Contact: Rep. Joel Kitchens
February 26, 2019 (608) 266-5350

MADISON, Wis. – Rep. Joel Kitchens (R-Sturgeon Bay) has worked with Sen. Robert Cowles (R-Green Bay) to introduce a bill today that will reduce the amount of contaminants in Wisconsin’s water by creating a system for buying and selling pollution credits through a third-party central clearinghouse.

“While our current pollutant trading program is well intentioned, we have found that a lack of a third-party system is slowing everything down to the point of ineffectiveness and, as a result, we are not getting the desired outcomes,” Kitchens said.

The Pollution Prevention Partnership Act authorizes the state Department of Natural Resources to allow a permit holder to marginally increase a pollutant discharge if they purchase credits from a statewide clearinghouse or other third-party brokers certified by the DNR. The clearinghouse would act as a statewide broker and credit bank and be responsible for the management of buying and selling water pollution credits and maintaining a registry of credits from all third-party operators in the state.

“By having a central clearinghouse that serves as the broker and manager of the program, the permit holders – especially those with smaller staffs – will have an easier time buying and selling credits because they will no longer be responsible for administering the cumbersome process,” Kitchens said. “It’s a win-win for both the environment and the agriculture industry.”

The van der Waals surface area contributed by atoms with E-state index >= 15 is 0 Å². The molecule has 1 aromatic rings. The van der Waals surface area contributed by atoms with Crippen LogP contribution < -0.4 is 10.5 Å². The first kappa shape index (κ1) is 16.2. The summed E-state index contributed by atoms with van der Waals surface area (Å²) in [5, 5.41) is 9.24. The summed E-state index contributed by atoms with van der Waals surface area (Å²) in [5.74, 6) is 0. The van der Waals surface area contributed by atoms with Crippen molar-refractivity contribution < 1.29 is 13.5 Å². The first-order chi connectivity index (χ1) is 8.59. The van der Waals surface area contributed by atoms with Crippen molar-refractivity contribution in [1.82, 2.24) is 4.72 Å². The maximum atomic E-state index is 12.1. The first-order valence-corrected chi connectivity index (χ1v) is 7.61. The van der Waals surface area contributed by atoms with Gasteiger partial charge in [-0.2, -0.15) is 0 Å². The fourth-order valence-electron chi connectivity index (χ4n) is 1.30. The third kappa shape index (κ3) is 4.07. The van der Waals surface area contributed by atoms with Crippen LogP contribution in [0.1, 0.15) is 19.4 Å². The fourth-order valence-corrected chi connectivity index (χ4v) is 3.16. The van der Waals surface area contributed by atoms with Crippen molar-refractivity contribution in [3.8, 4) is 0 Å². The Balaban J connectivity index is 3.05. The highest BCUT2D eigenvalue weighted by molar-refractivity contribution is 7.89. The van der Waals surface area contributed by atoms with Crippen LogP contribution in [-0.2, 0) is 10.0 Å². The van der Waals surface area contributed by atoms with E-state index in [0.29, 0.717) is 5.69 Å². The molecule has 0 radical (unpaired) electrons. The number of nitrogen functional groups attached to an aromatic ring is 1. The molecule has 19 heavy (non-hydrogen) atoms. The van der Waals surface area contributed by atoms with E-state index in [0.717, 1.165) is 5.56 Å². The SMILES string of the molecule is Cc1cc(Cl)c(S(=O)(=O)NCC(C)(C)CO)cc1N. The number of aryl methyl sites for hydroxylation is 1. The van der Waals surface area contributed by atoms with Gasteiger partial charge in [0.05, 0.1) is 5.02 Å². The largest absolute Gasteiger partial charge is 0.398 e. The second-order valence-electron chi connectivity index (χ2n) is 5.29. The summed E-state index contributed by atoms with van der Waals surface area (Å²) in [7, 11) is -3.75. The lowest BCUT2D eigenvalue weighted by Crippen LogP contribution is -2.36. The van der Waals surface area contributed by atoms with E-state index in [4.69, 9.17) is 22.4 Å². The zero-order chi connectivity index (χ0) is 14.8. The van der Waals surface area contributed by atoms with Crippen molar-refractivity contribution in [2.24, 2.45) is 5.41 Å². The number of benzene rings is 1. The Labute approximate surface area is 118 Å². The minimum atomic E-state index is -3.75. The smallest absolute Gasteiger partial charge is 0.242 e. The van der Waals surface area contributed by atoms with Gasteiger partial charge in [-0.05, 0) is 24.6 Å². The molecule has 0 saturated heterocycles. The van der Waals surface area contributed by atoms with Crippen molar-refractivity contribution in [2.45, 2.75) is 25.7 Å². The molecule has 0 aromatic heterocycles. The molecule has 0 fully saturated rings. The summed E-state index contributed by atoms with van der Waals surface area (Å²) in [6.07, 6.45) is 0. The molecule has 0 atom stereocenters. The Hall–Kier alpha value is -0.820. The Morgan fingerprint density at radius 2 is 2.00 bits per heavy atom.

Under the bill, the production and purchase of credits must lead to an improvement in water quality. To help ensure that happens, credits will be generated at a ratio of 1 credit of pollution from a point-source to a minimum reduction of 1.2 credits of nonpoint-source pollution. Greater ratios will be required depending on the specific practice. The trades must occur within the same hydrologic area and involve the same pollutants and water quality standards.

“Pollutant trading is a strong strategy recognized by the federal Clean Water Act, but unfortunately it has fallen largely under-the-radar for decades,” Kitchens said. “With our bill, we will be helping lower the compliance costs for permittees while simultaneously reducing nonpoint sources of pollution. With a renewed focus on water quality in the state Legislature, I am hoping my colleagues on both sides of the aisle will come together and support this legislation.”

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